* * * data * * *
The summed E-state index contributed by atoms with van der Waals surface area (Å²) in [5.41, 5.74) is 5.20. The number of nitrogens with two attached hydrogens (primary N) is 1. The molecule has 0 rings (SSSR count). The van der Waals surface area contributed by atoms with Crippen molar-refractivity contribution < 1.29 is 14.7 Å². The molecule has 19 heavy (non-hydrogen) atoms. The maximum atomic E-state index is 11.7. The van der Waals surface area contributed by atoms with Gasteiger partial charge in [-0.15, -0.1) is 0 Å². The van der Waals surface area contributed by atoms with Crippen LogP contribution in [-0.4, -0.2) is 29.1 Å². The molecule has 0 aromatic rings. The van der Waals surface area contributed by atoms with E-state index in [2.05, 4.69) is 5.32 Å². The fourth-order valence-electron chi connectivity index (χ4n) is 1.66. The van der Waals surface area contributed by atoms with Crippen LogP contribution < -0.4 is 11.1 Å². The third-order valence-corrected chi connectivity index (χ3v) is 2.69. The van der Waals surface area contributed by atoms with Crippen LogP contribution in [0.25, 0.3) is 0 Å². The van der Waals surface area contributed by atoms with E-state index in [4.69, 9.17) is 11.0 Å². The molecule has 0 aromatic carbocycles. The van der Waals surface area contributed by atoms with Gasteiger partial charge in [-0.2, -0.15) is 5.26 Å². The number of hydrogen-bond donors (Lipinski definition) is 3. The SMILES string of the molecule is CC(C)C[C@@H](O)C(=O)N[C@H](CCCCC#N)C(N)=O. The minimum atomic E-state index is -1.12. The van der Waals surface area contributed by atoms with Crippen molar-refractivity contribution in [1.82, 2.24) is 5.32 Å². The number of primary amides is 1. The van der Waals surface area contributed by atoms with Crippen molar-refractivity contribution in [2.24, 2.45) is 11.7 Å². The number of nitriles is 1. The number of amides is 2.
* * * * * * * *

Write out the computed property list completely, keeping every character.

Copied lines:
The summed E-state index contributed by atoms with van der Waals surface area (Å²) in [5.41, 5.74) is 5.20. The number of nitrogens with two attached hydrogens (primary N) is 1. The molecule has 0 rings (SSSR count). The van der Waals surface area contributed by atoms with Crippen molar-refractivity contribution < 1.29 is 14.7 Å². The molecule has 19 heavy (non-hydrogen) atoms. The maximum atomic E-state index is 11.7. The van der Waals surface area contributed by atoms with Gasteiger partial charge in [-0.15, -0.1) is 0 Å². The van der Waals surface area contributed by atoms with Crippen LogP contribution in [-0.4, -0.2) is 29.1 Å². The molecule has 0 aromatic rings. The van der Waals surface area contributed by atoms with E-state index in [2.05, 4.69) is 5.32 Å². The fourth-order valence-electron chi connectivity index (χ4n) is 1.66. The van der Waals surface area contributed by atoms with Crippen LogP contribution < -0.4 is 11.1 Å². The third-order valence-corrected chi connectivity index (χ3v) is 2.69. The van der Waals surface area contributed by atoms with Crippen LogP contribution in [0.25, 0.3) is 0 Å². The van der Waals surface area contributed by atoms with E-state index in [4.69, 9.17) is 11.0 Å². The molecule has 0 aromatic carbocycles. The van der Waals surface area contributed by atoms with Gasteiger partial charge in [-0.2, -0.15) is 5.26 Å². The number of hydrogen-bond donors (Lipinski definition) is 3. The SMILES string of the molecule is CC(C)C[C@@H](O)C(=O)N[C@H](CCCCC#N)C(N)=O. The minimum atomic E-state index is -1.12. The van der Waals surface area contributed by atoms with Crippen molar-refractivity contribution in [1.82, 2.24) is 5.32 Å². The number of primary amides is 1. The van der Waals surface area contributed by atoms with Crippen molar-refractivity contribution in [2.24, 2.45) is 11.7 Å². The number of nitriles is 1. The number of amides is 2.